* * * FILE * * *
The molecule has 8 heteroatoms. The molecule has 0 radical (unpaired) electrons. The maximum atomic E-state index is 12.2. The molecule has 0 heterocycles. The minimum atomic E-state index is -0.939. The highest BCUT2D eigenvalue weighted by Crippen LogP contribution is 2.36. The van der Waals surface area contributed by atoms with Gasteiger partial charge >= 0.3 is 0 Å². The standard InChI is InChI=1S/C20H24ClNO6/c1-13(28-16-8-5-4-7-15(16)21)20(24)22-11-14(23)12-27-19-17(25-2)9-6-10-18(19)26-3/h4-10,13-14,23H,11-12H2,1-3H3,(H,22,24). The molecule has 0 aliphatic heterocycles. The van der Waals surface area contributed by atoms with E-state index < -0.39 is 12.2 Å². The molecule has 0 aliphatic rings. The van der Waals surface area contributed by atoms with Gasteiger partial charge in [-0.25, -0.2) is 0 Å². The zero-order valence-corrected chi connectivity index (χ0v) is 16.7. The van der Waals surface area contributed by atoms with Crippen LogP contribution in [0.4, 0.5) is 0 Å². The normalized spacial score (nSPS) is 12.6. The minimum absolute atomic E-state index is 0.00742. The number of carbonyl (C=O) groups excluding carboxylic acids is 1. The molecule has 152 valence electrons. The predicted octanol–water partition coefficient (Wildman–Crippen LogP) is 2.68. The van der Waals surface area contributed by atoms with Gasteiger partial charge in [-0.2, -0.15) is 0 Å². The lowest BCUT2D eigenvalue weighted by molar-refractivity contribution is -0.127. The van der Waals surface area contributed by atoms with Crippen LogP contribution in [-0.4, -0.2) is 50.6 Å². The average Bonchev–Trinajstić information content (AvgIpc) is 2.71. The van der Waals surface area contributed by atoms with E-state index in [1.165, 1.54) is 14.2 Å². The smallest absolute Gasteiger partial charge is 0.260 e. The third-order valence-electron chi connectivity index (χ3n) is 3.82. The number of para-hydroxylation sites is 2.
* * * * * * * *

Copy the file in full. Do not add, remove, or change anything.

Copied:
The molecule has 8 heteroatoms. The molecule has 0 radical (unpaired) electrons. The maximum atomic E-state index is 12.2. The molecule has 0 heterocycles. The minimum atomic E-state index is -0.939. The highest BCUT2D eigenvalue weighted by Crippen LogP contribution is 2.36. The van der Waals surface area contributed by atoms with Gasteiger partial charge >= 0.3 is 0 Å². The standard InChI is InChI=1S/C20H24ClNO6/c1-13(28-16-8-5-4-7-15(16)21)20(24)22-11-14(23)12-27-19-17(25-2)9-6-10-18(19)26-3/h4-10,13-14,23H,11-12H2,1-3H3,(H,22,24). The molecule has 0 aliphatic heterocycles. The van der Waals surface area contributed by atoms with E-state index < -0.39 is 12.2 Å². The molecule has 0 aliphatic rings. The van der Waals surface area contributed by atoms with Gasteiger partial charge in [-0.25, -0.2) is 0 Å². The zero-order valence-corrected chi connectivity index (χ0v) is 16.7. The van der Waals surface area contributed by atoms with Crippen LogP contribution in [0.4, 0.5) is 0 Å². The normalized spacial score (nSPS) is 12.6. The minimum absolute atomic E-state index is 0.00742. The number of carbonyl (C=O) groups excluding carboxylic acids is 1. The molecule has 152 valence electrons. The predicted octanol–water partition coefficient (Wildman–Crippen LogP) is 2.68. The van der Waals surface area contributed by atoms with Gasteiger partial charge in [-0.2, -0.15) is 0 Å². The lowest BCUT2D eigenvalue weighted by molar-refractivity contribution is -0.127. The van der Waals surface area contributed by atoms with Crippen LogP contribution in [-0.4, -0.2) is 50.6 Å². The average Bonchev–Trinajstić information content (AvgIpc) is 2.71. The van der Waals surface area contributed by atoms with E-state index in [1.165, 1.54) is 14.2 Å². The smallest absolute Gasteiger partial charge is 0.260 e. The third-order valence-electron chi connectivity index (χ3n) is 3.82. The number of para-hydroxylation sites is 2.